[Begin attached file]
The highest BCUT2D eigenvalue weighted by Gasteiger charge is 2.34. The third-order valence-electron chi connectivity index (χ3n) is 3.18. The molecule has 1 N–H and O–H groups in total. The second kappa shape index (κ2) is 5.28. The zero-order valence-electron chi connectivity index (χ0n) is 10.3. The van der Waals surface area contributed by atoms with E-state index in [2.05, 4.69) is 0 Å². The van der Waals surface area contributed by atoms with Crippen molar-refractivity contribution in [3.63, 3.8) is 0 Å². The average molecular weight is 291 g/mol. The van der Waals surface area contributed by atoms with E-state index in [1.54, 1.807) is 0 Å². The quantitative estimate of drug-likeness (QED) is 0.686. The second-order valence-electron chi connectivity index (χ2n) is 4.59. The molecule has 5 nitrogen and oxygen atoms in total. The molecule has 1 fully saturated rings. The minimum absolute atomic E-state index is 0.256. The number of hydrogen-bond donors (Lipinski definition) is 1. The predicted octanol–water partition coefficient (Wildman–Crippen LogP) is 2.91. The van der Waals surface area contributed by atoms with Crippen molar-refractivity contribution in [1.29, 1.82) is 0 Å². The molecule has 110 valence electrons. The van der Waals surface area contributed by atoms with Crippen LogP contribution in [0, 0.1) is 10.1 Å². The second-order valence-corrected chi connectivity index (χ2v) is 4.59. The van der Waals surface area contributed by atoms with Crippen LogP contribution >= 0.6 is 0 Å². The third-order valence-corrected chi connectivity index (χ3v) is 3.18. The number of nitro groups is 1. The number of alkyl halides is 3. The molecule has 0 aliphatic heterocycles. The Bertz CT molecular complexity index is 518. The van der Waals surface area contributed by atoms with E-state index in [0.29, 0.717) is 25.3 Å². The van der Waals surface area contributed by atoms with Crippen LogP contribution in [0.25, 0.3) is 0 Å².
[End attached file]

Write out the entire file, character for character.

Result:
The highest BCUT2D eigenvalue weighted by Gasteiger charge is 2.34. The third-order valence-electron chi connectivity index (χ3n) is 3.18. The molecule has 1 N–H and O–H groups in total. The second kappa shape index (κ2) is 5.28. The zero-order valence-electron chi connectivity index (χ0n) is 10.3. The van der Waals surface area contributed by atoms with E-state index in [2.05, 4.69) is 0 Å². The van der Waals surface area contributed by atoms with Crippen molar-refractivity contribution in [3.63, 3.8) is 0 Å². The average molecular weight is 291 g/mol. The van der Waals surface area contributed by atoms with E-state index in [1.54, 1.807) is 0 Å². The quantitative estimate of drug-likeness (QED) is 0.686. The second-order valence-electron chi connectivity index (χ2n) is 4.59. The molecule has 5 nitrogen and oxygen atoms in total. The molecule has 1 fully saturated rings. The minimum absolute atomic E-state index is 0.256. The number of hydrogen-bond donors (Lipinski definition) is 1. The predicted octanol–water partition coefficient (Wildman–Crippen LogP) is 2.91. The van der Waals surface area contributed by atoms with Crippen molar-refractivity contribution in [1.29, 1.82) is 0 Å². The molecule has 110 valence electrons. The van der Waals surface area contributed by atoms with Crippen LogP contribution in [0, 0.1) is 10.1 Å². The second-order valence-corrected chi connectivity index (χ2v) is 4.59. The van der Waals surface area contributed by atoms with Crippen LogP contribution >= 0.6 is 0 Å². The third-order valence-corrected chi connectivity index (χ3v) is 3.18. The number of nitro groups is 1. The number of alkyl halides is 3. The molecule has 0 aliphatic heterocycles. The Bertz CT molecular complexity index is 518. The van der Waals surface area contributed by atoms with E-state index in [0.29, 0.717) is 25.3 Å². The van der Waals surface area contributed by atoms with Crippen LogP contribution in [0.25, 0.3) is 0 Å².